Thus, they include both serious adverse events and close calls. Accredited health care organizations are expected to have internal policies and procedures for analyzing and responding to sentinel events, including the application of a root-cause analysis.

Certain sentinel events are reviewable by the Joint Commission when voluntarily reported by hospitals or when otherwise identified (e.g., through a newspaper story or a patient report). One type of reviewable event is a perinatal death that is not related to a congenital condition in an infant with a birth weight greater than 2,500 grams. A root-cause analysis of the 84 such events reported between 1995 and 2004 found that the most frequent contributing factor was communication problems (JCAHO, 2004).

Between 1995 and the end of 2004, the Joint Commission reviewed nearly 3,000 sentinel events (JCAHO, 2005b). The organization continues to be concerned about a low level of voluntary reporting, which limits the utility of the effort as a source of information about the nature and causes of events. One early review of the Joint Commission program suggested that if it had had the same yield as New York’s event reporting program, it would have received as many as 21 times the reports it actually did during the period reviewed (Wald and Shojania, 2001a).


The most comprehensive private program of adverse event reporting and analysis related to medical devices is maintained by ECRI, a private nonprofit health services research and technology assessment organization. Among other activities related to patient safety, ECRI gathers and investigates reports of incidents involving medical devices from health care providers, patients, and manufacturers around the world. It provides investigative and consulting services to health care providers, governmental health agencies, and other organizations. Each year the organization receives more than 1,000 high-quality reports of medical device adverse events and publishes scores of original hazard reports on specific device models as well as problems generic to classes of medical devices. In 1973, ECRI’s problem reporting program served as a model for the newly emerging FDA Device Experience Network.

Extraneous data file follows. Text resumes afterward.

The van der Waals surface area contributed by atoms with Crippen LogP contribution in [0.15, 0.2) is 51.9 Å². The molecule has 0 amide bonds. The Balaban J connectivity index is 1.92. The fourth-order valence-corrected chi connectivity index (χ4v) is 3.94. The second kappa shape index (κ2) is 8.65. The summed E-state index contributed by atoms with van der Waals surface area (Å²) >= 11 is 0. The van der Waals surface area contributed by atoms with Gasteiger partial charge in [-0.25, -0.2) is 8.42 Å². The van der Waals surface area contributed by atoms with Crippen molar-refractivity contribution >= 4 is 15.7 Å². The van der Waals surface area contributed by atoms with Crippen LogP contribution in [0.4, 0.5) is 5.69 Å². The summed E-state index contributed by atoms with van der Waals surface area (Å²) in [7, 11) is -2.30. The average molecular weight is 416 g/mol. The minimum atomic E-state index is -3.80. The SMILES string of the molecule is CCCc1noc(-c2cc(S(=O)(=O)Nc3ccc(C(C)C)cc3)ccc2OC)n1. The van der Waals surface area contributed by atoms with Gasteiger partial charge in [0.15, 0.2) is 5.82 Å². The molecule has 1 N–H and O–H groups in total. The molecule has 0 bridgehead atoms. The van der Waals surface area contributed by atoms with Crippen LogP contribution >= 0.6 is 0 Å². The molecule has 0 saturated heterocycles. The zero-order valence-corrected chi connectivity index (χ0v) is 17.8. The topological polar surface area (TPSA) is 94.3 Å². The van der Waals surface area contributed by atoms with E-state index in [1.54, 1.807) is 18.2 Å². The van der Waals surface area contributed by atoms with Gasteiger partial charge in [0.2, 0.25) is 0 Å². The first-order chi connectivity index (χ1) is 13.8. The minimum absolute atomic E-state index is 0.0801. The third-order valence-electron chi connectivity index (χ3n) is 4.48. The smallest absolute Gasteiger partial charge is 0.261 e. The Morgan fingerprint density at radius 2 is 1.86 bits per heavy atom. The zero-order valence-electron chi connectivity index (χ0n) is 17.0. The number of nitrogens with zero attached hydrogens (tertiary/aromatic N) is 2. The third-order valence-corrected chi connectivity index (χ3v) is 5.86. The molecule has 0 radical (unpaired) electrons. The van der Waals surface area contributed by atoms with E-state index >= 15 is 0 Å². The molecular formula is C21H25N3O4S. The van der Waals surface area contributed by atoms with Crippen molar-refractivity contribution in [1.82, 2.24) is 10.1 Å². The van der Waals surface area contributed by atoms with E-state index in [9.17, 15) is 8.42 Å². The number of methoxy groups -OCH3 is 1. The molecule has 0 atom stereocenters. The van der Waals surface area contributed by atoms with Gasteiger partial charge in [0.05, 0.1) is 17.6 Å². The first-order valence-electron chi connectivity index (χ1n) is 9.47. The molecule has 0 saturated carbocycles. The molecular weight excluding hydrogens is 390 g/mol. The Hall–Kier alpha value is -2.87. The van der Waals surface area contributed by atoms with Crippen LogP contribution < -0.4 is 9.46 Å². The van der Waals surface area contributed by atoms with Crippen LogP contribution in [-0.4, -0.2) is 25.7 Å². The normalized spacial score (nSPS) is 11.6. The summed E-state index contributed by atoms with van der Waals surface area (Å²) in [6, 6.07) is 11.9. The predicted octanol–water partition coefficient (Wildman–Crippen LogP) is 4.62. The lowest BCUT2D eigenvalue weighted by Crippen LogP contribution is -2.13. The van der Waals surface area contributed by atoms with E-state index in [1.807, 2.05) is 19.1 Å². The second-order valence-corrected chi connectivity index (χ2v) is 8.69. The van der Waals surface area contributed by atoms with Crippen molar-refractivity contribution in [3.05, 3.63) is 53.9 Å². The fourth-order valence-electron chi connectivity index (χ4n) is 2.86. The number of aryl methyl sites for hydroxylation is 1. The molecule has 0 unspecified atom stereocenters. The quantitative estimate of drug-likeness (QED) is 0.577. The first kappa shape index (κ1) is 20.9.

ECRI’s monthly journal, Health Devices, includes independent medical device evaluations (e.g., recent evaluations of infusion pumps [ECRI, 2004c]) and reports on device safety. Another publication, Health Devices Alerts, provides weekly reports on medical device hazard and recall information, product safety alerts, reported problems and recommended responses, and published research on medical devices. In addition to the reports on circumcision clamps cited earlier, a number of ECRI reports

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